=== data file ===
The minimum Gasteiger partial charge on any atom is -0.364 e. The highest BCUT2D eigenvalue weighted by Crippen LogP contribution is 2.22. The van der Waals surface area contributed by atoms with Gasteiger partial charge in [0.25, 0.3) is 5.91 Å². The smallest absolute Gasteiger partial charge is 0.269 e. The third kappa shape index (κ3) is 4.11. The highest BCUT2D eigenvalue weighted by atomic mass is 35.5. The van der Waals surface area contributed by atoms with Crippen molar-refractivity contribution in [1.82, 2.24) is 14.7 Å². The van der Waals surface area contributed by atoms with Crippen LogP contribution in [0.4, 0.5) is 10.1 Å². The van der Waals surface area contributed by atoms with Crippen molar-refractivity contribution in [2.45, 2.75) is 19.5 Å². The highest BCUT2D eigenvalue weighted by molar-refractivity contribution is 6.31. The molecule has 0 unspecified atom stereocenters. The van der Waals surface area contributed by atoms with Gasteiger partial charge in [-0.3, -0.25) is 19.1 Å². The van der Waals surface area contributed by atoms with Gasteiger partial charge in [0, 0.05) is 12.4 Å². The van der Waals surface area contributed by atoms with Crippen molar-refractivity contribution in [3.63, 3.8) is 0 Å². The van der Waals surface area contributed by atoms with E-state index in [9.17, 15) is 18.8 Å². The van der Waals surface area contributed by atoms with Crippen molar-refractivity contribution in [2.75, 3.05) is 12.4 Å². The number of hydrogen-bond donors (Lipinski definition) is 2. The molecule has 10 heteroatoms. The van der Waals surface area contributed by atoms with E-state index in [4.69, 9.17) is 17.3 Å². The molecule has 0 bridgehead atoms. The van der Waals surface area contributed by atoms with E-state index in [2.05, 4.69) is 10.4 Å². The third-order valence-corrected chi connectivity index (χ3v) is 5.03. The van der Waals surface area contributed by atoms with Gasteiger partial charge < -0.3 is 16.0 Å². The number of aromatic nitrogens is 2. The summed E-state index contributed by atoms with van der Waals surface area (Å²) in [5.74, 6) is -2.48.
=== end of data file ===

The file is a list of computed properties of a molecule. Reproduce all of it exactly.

The minimum Gasteiger partial charge on any atom is -0.364 e. The highest BCUT2D eigenvalue weighted by Crippen LogP contribution is 2.22. The van der Waals surface area contributed by atoms with Gasteiger partial charge in [0.25, 0.3) is 5.91 Å². The smallest absolute Gasteiger partial charge is 0.269 e. The third kappa shape index (κ3) is 4.11. The highest BCUT2D eigenvalue weighted by atomic mass is 35.5. The van der Waals surface area contributed by atoms with Crippen molar-refractivity contribution in [1.82, 2.24) is 14.7 Å². The van der Waals surface area contributed by atoms with Crippen LogP contribution in [0.4, 0.5) is 10.1 Å². The van der Waals surface area contributed by atoms with Crippen molar-refractivity contribution in [2.45, 2.75) is 19.5 Å². The highest BCUT2D eigenvalue weighted by molar-refractivity contribution is 6.31. The molecule has 0 unspecified atom stereocenters. The van der Waals surface area contributed by atoms with Gasteiger partial charge in [-0.3, -0.25) is 19.1 Å². The van der Waals surface area contributed by atoms with Gasteiger partial charge in [0, 0.05) is 12.4 Å². The van der Waals surface area contributed by atoms with Crippen molar-refractivity contribution in [3.63, 3.8) is 0 Å². The van der Waals surface area contributed by atoms with E-state index in [9.17, 15) is 18.8 Å². The van der Waals surface area contributed by atoms with Crippen molar-refractivity contribution in [2.75, 3.05) is 12.4 Å². The number of hydrogen-bond donors (Lipinski definition) is 2. The molecule has 10 heteroatoms. The van der Waals surface area contributed by atoms with E-state index in [4.69, 9.17) is 17.3 Å². The molecule has 0 bridgehead atoms. The van der Waals surface area contributed by atoms with E-state index in [2.05, 4.69) is 10.4 Å². The third-order valence-corrected chi connectivity index (χ3v) is 5.03. The van der Waals surface area contributed by atoms with Gasteiger partial charge < -0.3 is 16.0 Å². The number of aromatic nitrogens is 2. The summed E-state index contributed by atoms with van der Waals surface area (Å²) in [5.74, 6) is -2.48.